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Anna Karamazina

26.11.2022 15:00

Can political rivals discuss education in a respectful manner?

Campaign speeches, opinion pieces, and cable news programs are all filled with education concerns, but are these outbursts actually improving schools and teachers? If you try seeking for logical debates between opposing viewpoints that shed light on the smartest and most politically viable changes we can make to teaching and learning, you would hardly find any.

Jay Mathews, an education columnist for The Washington Post, got in touch with Luke Messer, a former Republican representative from Indiana and a member of the legal team of Bose McKinney & Evans, to start such a debate.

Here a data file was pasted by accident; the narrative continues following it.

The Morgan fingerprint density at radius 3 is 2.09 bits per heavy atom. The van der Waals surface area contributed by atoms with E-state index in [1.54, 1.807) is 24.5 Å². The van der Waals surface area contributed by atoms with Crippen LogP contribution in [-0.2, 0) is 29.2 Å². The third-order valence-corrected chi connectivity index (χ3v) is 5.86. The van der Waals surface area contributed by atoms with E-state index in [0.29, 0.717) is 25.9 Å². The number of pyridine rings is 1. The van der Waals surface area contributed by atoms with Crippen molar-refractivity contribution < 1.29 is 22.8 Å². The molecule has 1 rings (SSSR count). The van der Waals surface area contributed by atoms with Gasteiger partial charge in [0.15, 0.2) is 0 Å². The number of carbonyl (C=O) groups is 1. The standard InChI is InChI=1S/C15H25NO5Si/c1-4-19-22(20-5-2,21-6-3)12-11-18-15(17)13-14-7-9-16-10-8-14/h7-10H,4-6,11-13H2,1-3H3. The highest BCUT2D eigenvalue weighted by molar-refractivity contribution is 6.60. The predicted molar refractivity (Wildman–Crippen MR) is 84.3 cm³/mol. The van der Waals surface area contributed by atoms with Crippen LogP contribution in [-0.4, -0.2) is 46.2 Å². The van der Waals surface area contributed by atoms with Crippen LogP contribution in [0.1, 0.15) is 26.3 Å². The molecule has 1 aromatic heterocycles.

Messer serves as the president of the nonprofit group Invest in Education, which campaigns for increased school choice. Mathews asked him whether he would be interested in talking through email on how to improve schools. Although they are at different points in the school discussion, like teacher unions, they are similar in various respects.

Messer and Mathews both support public charter schools, but Mathews frequently points out that only 1 in 4 of them outperform traditional public schools in terms of student success. While he believes that reform won't help us much, Messer advocates for government incentives to parents—often referred to as vouchers—to pay for private schools. They  decided to discuss these problems and see where it led.

What is known as follows. More than 80% of American students still attend normal public schools, despite the campaign by proponents of school choice to increase enrollment in charter and private schools. Despite criticism directed at some of the school boards in charge of them, studies reveal that most parents are satisfied with the education their children are receiving.